Thanks to Big Oil, nearly half of all plastic ever produced has been manufactured since 2000. Is all plastic bad? No. But the fact that close to 18 billion pounds of plastic waste enter our waterways every year is. That waste is killing us and the planet, slowly.
We cannot recycle our way out of this plastic pollution pandemic.
We have to reimagine the way we address the heavy toll of plastic pollution on our health, as well as the health of our communities, the climate, and the environment. We need to look deeper into how we’ve gotten to this point where we depend so heavily on such a harmful material. And we must create the systems change necessary that would limit the production of plastic to essential uses, reduce plastic waste, hold plastic producers accountable, and make safer alternatives more affordable.
The crazy thing about plastic is we can fix the pollution problem. We can control the choices we make for our households and communities. We can control a lot of this through policy and regulation of corporataions. We can choose cradle-to-cradle manufacturing and adopt circular economies and zero waste systems. Governments can decide to stop sending single-use plastic into poorer countries. We have the technology to recycle in a serious way. So why don’t we? That’s why we need to look at the root causes.
For the summer issue of YES! Magazine we will delve into these causes (the lobbying and PR power of Big Oil and Big Soda, throwaway culture, devaluing nature, greenwashing, etc.); explore the solutions that minimize plastic waste, encourage repair and reuse over replacement, and account for the whole lifecycle of products, among others; and change the narrative around the problem of plastics to address the economic issues that drive single-use consumerism.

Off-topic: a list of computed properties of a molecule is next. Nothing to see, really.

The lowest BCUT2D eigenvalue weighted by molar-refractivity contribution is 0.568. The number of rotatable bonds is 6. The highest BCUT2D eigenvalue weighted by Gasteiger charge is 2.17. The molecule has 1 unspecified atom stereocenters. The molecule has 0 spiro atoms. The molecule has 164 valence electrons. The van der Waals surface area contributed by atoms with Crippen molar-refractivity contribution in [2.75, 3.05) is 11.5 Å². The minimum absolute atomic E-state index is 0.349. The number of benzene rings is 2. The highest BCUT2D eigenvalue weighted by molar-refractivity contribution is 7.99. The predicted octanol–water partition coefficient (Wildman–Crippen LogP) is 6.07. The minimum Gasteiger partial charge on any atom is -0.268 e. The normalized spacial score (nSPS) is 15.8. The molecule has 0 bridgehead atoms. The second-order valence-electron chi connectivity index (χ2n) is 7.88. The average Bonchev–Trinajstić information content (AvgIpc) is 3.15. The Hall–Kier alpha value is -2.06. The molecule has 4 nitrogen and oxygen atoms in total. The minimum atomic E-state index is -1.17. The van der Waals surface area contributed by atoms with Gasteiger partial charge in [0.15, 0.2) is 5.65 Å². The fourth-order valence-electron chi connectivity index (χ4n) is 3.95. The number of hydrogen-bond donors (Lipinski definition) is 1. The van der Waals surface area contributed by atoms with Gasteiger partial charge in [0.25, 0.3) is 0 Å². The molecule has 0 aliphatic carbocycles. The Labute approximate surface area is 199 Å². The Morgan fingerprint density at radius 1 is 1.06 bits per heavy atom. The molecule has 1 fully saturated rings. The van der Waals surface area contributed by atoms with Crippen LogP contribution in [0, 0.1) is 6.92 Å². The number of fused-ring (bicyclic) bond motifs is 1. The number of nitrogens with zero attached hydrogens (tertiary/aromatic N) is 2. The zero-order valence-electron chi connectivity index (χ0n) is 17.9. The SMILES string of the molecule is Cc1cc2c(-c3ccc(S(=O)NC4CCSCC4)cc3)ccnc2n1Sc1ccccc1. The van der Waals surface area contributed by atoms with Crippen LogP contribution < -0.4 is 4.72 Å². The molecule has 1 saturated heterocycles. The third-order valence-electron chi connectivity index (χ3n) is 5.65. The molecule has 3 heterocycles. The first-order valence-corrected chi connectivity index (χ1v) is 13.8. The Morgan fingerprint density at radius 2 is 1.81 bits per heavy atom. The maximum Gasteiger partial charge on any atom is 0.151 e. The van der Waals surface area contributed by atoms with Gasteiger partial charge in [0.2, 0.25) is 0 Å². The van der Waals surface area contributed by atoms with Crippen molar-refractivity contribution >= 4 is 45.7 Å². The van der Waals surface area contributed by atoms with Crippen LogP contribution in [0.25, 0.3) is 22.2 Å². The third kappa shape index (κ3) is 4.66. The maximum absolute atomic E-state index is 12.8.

Reporters, what community initiatives or groups near you are implementing solutions like these? What are the movements working in this space? Where do you see the most exciting possibilities for transformational change? What are the stories that tell the unique or necessary uses of plastics? Stories that analyze the ways it has transformed health care to save lives, or essays that explore the ways it enables people to participate in life or society more fully. What are the stories that tell the benefit of minimal waste over zero waste and mitigate consumer blaming and shaming?
Send us your pitches!
We are looking for themes of human rights, environmental stewardship, decolonization, racial equity, food justice, economic fairness, localization, well-being, and caregiving.
All of the stories we seek will be examples of excellent journalism and storytelling: stories that have compelling characters, are well-researched, and demonstrate struggle and resolution. Hurry and send your pitches to [email protected] by Feb. 5. After that, you can continue to send them to [email protected].
YES! Editors are those editors featured on YES! Magazine’s masthead. Stories authored by YES! Editors are substantially reported, researched, written, and edited by at least two members of the YES! Editorial team.